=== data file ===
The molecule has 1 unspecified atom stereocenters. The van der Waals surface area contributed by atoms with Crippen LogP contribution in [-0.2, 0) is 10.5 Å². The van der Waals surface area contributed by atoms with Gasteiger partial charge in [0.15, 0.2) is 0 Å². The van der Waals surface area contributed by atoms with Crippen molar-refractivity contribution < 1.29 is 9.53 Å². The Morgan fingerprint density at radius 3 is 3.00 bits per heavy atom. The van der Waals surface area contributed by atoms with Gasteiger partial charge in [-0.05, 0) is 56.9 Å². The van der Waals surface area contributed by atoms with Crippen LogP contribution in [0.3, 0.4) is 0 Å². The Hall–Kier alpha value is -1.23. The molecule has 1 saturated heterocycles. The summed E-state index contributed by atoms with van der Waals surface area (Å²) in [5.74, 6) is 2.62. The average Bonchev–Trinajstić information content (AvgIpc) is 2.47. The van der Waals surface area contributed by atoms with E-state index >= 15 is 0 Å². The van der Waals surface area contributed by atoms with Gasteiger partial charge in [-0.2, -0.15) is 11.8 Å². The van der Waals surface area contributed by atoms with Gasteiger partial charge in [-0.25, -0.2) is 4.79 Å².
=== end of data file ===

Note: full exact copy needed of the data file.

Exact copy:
The molecule has 1 unspecified atom stereocenters. The van der Waals surface area contributed by atoms with Crippen LogP contribution in [-0.2, 0) is 10.5 Å². The van der Waals surface area contributed by atoms with Gasteiger partial charge in [0.15, 0.2) is 0 Å². The van der Waals surface area contributed by atoms with Crippen molar-refractivity contribution < 1.29 is 9.53 Å². The Morgan fingerprint density at radius 3 is 3.00 bits per heavy atom. The van der Waals surface area contributed by atoms with Gasteiger partial charge in [-0.05, 0) is 56.9 Å². The van der Waals surface area contributed by atoms with Crippen LogP contribution in [0.3, 0.4) is 0 Å². The Hall–Kier alpha value is -1.23. The molecule has 1 saturated heterocycles. The summed E-state index contributed by atoms with van der Waals surface area (Å²) in [5.74, 6) is 2.62. The average Bonchev–Trinajstić information content (AvgIpc) is 2.47. The van der Waals surface area contributed by atoms with E-state index >= 15 is 0 Å². The van der Waals surface area contributed by atoms with Gasteiger partial charge in [-0.2, -0.15) is 11.8 Å². The van der Waals surface area contributed by atoms with Gasteiger partial charge in [-0.25, -0.2) is 4.79 Å².